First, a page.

David Zwirner is pleased to announce an exhibition of work by Polish artist Andrzej Wróblewski (1927–1957) at the gallery’s 24 Grafton Street location in London. This is the first solo presentation of his work in the United Kingdom.
Now considered a leading figure in postwar Polish art, Wróblewski’s short but prolific career encompassed painting, works on paper, and prints. Often drawing from Poland’s sociopolitical atmosphere in the wake of the Second World War, Wróblewski’s singular practice is characterized by a unique blend of figuration and abstraction. On view is a group of key paintings and a wide-ranging selection of works on paper detailing recurring subjects throughout the artist’s oeuvre.
"In my practice, I need to preserve—and first seize—a royal generality, and all-encompassing- cognoscibility; in it I need to encompass everything, that which I have experienced, and a great deal of what I only know (from books, stories), and, finally, even more of that which I don’t know, but which has to be inside of me, because I’m a son, a Pole, an intellectual, a frequent friend, a passer-by, a consoler. However, what I need here is to take well-considered action, subjected to discipline, which would guarantee me an adequate amount of nourishment. I know that by diminishing the influx of sensations, reducing contacts, I heighten my sensitivity." —Andrzej Wróblewski, from notes written by the artist in early 1948. These notes were published in a book accompanying the major retrospective Andrzej Wróblewski: Constantly Looking Ahead at the National Museum in Kraków, 2012.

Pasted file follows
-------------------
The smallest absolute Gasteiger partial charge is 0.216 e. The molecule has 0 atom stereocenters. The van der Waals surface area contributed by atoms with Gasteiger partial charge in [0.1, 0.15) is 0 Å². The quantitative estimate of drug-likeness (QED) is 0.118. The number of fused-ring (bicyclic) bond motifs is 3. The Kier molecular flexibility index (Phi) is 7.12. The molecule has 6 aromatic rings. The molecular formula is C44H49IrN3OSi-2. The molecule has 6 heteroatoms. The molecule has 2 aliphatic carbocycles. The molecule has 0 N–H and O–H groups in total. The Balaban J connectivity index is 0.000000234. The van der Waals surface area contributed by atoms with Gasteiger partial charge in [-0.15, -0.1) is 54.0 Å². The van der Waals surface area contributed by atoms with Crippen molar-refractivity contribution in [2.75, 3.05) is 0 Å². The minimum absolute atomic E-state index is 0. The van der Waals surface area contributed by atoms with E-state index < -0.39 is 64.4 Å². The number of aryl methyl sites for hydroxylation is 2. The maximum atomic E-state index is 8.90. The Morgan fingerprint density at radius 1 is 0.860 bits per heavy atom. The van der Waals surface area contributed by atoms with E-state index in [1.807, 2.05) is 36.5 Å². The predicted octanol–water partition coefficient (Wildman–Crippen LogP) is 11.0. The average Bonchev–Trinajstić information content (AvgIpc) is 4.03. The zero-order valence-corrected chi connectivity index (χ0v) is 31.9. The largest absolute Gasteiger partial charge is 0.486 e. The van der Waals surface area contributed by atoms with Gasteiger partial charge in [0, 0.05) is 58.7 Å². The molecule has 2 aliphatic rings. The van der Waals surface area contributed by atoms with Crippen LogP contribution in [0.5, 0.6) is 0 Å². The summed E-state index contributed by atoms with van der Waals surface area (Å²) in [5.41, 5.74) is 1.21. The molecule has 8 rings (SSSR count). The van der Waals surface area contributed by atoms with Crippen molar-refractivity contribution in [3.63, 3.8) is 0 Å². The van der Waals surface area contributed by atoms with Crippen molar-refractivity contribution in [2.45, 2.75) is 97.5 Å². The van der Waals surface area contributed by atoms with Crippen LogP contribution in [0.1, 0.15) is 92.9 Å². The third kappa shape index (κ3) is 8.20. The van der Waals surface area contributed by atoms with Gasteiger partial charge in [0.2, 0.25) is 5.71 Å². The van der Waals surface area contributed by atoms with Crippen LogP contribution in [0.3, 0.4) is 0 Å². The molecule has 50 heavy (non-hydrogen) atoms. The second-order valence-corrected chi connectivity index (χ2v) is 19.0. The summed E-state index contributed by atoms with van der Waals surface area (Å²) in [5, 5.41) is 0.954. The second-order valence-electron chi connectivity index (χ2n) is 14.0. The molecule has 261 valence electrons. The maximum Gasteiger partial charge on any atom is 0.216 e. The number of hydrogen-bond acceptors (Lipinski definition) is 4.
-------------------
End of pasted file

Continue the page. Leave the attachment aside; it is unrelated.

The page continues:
Mother with Dead Child /
Construction (on reverse)
Oil on canvas
47 1/4 x 35 1/2 inches (120 x 90 cm)
[Group Scene no. 238], n.d.
Watercolour and gouache on paper
5 7/8 x 8 1/4 inches (15 x 21 cm)
[Abstract Composition in Green, Abstract Composition no. 46], n.d.